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anvil / swage block hybrid for beginning blacksmiths

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Hello All;


Coming from a large steel plant where the make mostly sheeth metal from recycled steel, they dropped off 3 bars of this weird block of steel. 

Each bar is about 3 m long and weighs a ridiculous amount. 10 cm or 4 inch square with a groove on one side. I'm cutting them up in the driveway where they dropped them off :D

All sides are machined , but only one side is hardened - the side under the ruler (looks like case hardening). Bandsaw cannot cut through the last half cm (about 1/4 inch). Every 15 cm, there's a M20 metric blind screw hole on one side about halfway in the block. The groove cut into the bar is 80 degrees (looks like 90 but it isn't, I measured it).  

I chopped one bar up in 10 x 30 cm pieces, and fixed two together, and had some beginners whale on it because he wanted to make a hammer.  There's am M20 threaded rod in the center, so they are screwed together; then welded. Flat surface is 20 x 30 cm, the hardened surfaces (one top, one bottom) are 10 x 30 cm if you stand them on the side . We radiussed the sides to different radii. total weight is about 40 kilo's or 90 pounds

Now what is the idea of this thing?  The same beginner said that the hardened sides make a nice anvil; the grooved and flat side make a nice swage block. Given that he's into making spears, I can see where he'd like the large grooves. After some pondering; we milled in a small 12mm square hole on this one, the next ones have a 25 mm square hole , and a large hole for hammers and axes, and drilled a 8, a 25mm and a 30 mm hole. I can't drill the hardened sides. We made 5 of 'm, and I gave 'm all 5 away, people seem to like it as a anvil shaped object, but also as a swage block. I got 10 more lying in the garage in pieces :)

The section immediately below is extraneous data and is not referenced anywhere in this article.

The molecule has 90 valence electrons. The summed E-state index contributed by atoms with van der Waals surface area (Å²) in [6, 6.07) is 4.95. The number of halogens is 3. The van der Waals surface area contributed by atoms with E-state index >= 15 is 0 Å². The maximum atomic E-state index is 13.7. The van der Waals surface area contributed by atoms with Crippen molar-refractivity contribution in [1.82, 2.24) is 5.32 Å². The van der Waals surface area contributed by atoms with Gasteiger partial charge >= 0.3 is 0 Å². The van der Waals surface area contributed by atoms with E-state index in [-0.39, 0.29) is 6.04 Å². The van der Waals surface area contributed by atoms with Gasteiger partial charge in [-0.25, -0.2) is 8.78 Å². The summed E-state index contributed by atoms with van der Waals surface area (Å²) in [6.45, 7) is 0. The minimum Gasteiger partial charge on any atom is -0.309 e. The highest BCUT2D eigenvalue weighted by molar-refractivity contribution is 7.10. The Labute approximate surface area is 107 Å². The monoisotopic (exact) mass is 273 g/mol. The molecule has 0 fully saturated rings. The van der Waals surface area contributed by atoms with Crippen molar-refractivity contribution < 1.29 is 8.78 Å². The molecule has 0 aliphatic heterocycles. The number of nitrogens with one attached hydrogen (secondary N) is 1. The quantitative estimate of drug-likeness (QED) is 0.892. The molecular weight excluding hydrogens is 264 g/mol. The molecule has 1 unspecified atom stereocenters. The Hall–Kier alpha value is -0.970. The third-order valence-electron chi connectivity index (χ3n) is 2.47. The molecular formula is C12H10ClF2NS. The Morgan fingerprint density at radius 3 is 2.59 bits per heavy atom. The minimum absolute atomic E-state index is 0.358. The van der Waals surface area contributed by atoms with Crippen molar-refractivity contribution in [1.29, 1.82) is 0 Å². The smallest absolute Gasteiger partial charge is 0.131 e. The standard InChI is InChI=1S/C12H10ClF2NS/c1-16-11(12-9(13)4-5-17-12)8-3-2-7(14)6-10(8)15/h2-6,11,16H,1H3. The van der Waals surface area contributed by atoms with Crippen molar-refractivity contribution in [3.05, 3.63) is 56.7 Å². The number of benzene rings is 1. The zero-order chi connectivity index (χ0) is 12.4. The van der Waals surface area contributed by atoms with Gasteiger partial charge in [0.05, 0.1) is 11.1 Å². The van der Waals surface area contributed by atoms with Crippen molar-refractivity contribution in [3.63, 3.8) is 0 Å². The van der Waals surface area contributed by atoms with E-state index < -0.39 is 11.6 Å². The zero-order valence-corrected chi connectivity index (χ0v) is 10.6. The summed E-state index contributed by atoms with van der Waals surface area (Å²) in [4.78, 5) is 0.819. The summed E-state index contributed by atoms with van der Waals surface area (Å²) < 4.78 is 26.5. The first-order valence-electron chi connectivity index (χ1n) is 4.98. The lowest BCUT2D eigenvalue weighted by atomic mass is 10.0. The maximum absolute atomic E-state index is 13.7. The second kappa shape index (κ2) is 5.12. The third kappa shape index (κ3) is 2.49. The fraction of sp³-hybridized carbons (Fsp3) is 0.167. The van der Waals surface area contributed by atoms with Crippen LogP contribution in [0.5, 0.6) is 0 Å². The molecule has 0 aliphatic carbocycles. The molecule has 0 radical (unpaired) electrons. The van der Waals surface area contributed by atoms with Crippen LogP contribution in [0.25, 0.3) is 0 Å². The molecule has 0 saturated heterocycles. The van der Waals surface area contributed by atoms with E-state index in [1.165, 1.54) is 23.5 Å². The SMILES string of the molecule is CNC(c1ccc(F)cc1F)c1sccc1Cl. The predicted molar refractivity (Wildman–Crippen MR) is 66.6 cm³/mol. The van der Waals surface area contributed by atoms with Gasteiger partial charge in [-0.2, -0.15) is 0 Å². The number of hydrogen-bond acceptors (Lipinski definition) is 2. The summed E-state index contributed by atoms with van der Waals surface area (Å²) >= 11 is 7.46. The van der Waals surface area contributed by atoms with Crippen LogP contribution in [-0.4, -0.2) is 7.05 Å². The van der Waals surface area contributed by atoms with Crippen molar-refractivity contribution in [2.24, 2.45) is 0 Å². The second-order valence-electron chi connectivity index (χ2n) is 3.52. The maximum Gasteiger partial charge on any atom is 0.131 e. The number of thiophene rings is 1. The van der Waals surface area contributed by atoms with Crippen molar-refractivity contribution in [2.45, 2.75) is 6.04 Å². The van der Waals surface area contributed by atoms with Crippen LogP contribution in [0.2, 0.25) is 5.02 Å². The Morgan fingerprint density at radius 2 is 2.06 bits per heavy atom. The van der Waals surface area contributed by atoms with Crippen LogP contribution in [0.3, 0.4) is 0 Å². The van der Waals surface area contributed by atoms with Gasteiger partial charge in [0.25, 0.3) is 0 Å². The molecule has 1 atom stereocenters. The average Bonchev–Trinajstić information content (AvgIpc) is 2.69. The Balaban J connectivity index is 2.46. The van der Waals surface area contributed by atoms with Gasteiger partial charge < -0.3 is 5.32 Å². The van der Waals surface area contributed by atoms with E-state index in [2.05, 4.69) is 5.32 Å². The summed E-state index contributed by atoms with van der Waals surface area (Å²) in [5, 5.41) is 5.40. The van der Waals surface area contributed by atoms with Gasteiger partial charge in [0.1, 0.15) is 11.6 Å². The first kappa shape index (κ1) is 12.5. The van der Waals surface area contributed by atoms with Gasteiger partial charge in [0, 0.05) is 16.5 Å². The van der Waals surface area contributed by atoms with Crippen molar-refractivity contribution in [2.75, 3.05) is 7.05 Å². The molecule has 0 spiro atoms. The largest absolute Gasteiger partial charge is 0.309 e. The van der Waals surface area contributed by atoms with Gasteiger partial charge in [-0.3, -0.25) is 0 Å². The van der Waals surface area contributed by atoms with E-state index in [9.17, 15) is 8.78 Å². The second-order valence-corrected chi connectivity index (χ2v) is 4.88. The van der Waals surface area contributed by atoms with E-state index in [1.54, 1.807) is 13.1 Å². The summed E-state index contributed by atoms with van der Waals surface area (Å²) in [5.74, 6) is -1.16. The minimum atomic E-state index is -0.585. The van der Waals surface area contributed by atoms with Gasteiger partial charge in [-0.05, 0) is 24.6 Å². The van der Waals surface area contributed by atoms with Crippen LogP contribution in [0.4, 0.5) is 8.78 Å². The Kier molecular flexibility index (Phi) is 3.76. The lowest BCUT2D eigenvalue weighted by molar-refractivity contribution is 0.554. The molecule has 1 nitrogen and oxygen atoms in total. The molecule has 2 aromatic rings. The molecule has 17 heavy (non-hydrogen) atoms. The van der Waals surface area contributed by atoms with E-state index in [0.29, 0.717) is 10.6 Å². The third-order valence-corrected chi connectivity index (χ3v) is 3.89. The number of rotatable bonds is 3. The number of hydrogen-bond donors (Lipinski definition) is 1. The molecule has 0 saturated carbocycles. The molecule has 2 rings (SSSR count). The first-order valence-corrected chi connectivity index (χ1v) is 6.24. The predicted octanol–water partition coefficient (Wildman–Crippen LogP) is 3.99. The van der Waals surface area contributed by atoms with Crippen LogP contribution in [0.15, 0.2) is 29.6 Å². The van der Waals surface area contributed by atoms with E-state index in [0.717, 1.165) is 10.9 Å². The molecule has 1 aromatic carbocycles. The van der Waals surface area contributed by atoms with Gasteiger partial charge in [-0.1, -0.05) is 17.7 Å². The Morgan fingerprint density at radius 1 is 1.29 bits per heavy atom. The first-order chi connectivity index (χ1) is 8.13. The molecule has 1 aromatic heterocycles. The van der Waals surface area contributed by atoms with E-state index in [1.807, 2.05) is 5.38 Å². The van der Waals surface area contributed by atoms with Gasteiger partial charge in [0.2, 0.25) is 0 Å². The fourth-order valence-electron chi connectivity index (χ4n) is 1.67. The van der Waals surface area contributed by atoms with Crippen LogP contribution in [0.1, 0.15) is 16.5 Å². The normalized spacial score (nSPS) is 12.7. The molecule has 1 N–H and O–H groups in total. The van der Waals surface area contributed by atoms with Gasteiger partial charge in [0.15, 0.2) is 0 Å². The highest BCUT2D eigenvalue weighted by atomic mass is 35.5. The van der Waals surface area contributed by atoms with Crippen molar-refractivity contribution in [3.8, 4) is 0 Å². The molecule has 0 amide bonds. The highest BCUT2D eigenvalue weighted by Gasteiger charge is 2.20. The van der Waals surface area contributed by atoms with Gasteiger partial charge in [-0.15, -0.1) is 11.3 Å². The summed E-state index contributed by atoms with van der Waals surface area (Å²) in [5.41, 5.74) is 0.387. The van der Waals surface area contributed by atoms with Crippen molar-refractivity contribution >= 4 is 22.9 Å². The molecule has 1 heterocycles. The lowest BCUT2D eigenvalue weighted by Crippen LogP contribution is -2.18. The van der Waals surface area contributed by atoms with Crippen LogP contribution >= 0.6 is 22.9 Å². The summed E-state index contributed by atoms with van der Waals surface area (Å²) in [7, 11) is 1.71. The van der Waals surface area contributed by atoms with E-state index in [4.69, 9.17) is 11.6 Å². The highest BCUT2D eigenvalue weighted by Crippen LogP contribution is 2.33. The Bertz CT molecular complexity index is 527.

But does anyone have any idea what these things actually were ? The not-hardened part is relatively soft, but it's not as soft as mild steel. 

Second question; How would you mount this ? I suppose you could make a low stand and use it like a swage block because I never need the hardened sides as an anvil. But what kind of stand would you build for this if you were a 16 year old lost soul trying to get into forging without any money, and a weird hermit nutcase gave you this to get started in forging ? If you wanted to use it as an anvil, you'd need to fix it down, and the holes and groove would become useless....


greetings, Bart









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If only one side is hardened they were most likely induction/flame hardened and not case hardened.

I would either carve a stump or build a stand of dimensional lumber oriented vertically so I could use it in various configurations: anvil side up, swageblock side up, maybe even a deep rectangular hole to mount it vertically when so wanted.

I've cut trolley track with a hacksaw before, the trick is like cutting bandsaw blades for billets---work from the soft side and let the last hardened bit break off instead of trying to cut it.

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